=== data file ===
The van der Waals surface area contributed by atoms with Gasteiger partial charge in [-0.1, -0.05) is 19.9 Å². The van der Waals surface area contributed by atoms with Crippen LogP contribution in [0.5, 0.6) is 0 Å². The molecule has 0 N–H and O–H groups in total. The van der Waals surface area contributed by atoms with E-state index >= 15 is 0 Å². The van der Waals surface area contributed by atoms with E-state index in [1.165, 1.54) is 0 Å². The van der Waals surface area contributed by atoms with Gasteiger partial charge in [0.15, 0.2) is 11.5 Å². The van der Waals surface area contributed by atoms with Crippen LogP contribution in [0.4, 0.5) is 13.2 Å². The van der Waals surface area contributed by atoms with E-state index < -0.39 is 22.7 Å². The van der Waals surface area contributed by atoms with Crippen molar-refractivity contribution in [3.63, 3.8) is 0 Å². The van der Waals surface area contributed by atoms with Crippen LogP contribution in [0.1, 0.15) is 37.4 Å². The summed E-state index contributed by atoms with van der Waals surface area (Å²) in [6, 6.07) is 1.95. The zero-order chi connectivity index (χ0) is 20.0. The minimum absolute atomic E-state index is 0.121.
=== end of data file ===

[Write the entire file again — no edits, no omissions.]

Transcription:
The van der Waals surface area contributed by atoms with Gasteiger partial charge in [-0.1, -0.05) is 19.9 Å². The van der Waals surface area contributed by atoms with Crippen LogP contribution in [0.5, 0.6) is 0 Å². The molecule has 0 N–H and O–H groups in total. The van der Waals surface area contributed by atoms with E-state index >= 15 is 0 Å². The van der Waals surface area contributed by atoms with E-state index in [1.165, 1.54) is 0 Å². The van der Waals surface area contributed by atoms with Gasteiger partial charge in [0.15, 0.2) is 11.5 Å². The van der Waals surface area contributed by atoms with Crippen LogP contribution in [0.4, 0.5) is 13.2 Å². The van der Waals surface area contributed by atoms with E-state index < -0.39 is 22.7 Å². The van der Waals surface area contributed by atoms with Crippen molar-refractivity contribution in [3.63, 3.8) is 0 Å². The van der Waals surface area contributed by atoms with Crippen LogP contribution in [0.1, 0.15) is 37.4 Å². The summed E-state index contributed by atoms with van der Waals surface area (Å²) in [6, 6.07) is 1.95. The zero-order chi connectivity index (χ0) is 20.0. The minimum absolute atomic E-state index is 0.121.